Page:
Five years after the Great Financial Crisis (GFC), despite improvements in GDP growth and employment, the U.S. public still seems to be oppressed by a cloud of negative sentiment. A recent PewResearch Survey found that a majority of Americans still perceive the economic climate as poor or fair at best (83%), a level still far below pre-crisis sentiment. Mike Temple, portfolio manager of the Pioneer Dynamic Credit Fund, explains the reasons for this pessimism.
In the eyes of many, a freight train of seemingly unsolvable problems –cost and quality of education, income disparity and structural unemployment– is leading to an accelerating decline of the U.S. and a possible near-term repeat of the GFC that ravaged investor portfolios. "We don’t deny that many daunting challenges lie ahead. But dynamic, longer-term trends are opening up entirely new avenues of invention and industry, which could potentially usher in an era of stunning growth and prosperity. We are optimists and think it is time to step back from the fear and uncertainty that currently characterizes the public mood and explore these trends, their impact on the economy and their implications for investors", said Temple.
The Root of The Problem: What Happened to the Jobs?
"We believe much of the pessimism is rooted in the challenges that the labor sector is facing. The chart below provides evidence that the rate of recovery in employment, in the last two recessions, has slowed dramatically, which has led to a national debate as to whether the rise in unemployment is structural (permanent) or merely cyclical", affirm the portfolio manager.
The Federal Reserve believes that the U.S. unemployment story remains largely cyclical (translation: all we need is a robust recovery). Some distinguished voices suggest that we have entered an era of “stagnation” and need to lower our expectations, said Temple, believing the employment challenge is evidence of an economic malaise brought on by an era of diminishing innovation and demographic headwinds. "While we agree with the Stagnation argument that the demographic tailwind of the Baby Boom era is behind us, we are convinced that the longer-term employment problem is linked to the technological replacement of human workers", says Pioneer Investments research.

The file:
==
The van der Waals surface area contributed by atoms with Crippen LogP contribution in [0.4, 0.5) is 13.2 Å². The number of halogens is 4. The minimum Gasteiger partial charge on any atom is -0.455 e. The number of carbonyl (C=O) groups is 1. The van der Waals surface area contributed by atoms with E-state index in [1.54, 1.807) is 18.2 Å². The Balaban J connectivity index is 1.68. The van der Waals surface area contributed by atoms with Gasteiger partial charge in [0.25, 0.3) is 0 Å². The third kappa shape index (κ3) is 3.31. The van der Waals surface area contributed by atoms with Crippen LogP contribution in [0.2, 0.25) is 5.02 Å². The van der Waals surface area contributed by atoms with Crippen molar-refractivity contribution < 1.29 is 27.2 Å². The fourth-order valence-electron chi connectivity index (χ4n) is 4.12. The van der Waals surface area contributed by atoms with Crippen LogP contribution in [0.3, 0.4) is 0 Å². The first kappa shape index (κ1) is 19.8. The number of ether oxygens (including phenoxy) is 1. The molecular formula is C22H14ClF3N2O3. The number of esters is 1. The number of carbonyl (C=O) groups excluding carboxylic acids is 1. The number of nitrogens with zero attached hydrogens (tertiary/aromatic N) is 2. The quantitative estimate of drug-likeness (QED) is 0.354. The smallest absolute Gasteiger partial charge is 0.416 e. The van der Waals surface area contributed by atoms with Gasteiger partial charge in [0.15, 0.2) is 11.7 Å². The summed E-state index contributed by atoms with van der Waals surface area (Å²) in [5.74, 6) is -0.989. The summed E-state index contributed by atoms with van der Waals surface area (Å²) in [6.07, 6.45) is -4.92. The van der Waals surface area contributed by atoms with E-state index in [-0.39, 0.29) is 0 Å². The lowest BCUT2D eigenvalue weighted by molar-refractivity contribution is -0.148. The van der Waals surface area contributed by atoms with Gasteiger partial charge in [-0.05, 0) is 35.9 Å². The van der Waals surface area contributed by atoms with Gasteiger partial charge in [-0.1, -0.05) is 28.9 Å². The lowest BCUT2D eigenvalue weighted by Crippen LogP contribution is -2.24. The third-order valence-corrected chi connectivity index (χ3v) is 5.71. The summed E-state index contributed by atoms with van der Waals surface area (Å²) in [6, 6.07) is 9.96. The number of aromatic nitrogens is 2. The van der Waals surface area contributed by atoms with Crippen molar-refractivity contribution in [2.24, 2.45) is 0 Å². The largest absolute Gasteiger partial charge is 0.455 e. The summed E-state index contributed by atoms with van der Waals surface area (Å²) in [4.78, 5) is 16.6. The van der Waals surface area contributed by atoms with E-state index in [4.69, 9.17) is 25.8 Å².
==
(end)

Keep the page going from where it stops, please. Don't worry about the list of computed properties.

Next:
The Weak Employment Cycle Began a Long Time Ago
The weak employment cycle began a long time ago with the deceleration of the labor force growth driven by secular trends, which is the foundation of the Stagnationist argument – demographics, including retiring baby boomers, female labor and immigration.
The “participation rate” (the share of the working-age population that is actually in the labor market) has been on the decline since 2000 as more people retire and leave the workforce. However, it is the younger population and the most productive sector of the workforce (25-54 year olds) that is the key driver. This segment should be the most resilient to cyclical and demographic trends, but it has clearly suffered a setback.
From Geographical Outsourcing to Technological Outsourcing
Growing competition from China is one reason for structural weakness in the U.S. job markets, explain Temple. Relocation of manufacturing to areas of the world, where labor was dramatically cheaper resulted in a loss of jobs in the U.S. Despite losing 7 million manufacturing jobs over three decades and manufacturing declining as a percentage of GDP (currently 13%, down from high teens in 1990’s), the absolute size of manufacturing output still grew. Other major sectors such as Construction, Mining, and Information have also experienced a broad decline since the beginning of the 21st century.
"Yet over this time frame, the economy has continued to grow. What gives? We believe that the geographical labor arbitrage that took place in the manufacturing sector over the past 25 years masked a wider phenomenon of technological labor arbitrage. And it is technological arbitrage – which we will examine in our next blog – that will dramatically shape th U.S. economy in the coming decade", concludes Temple.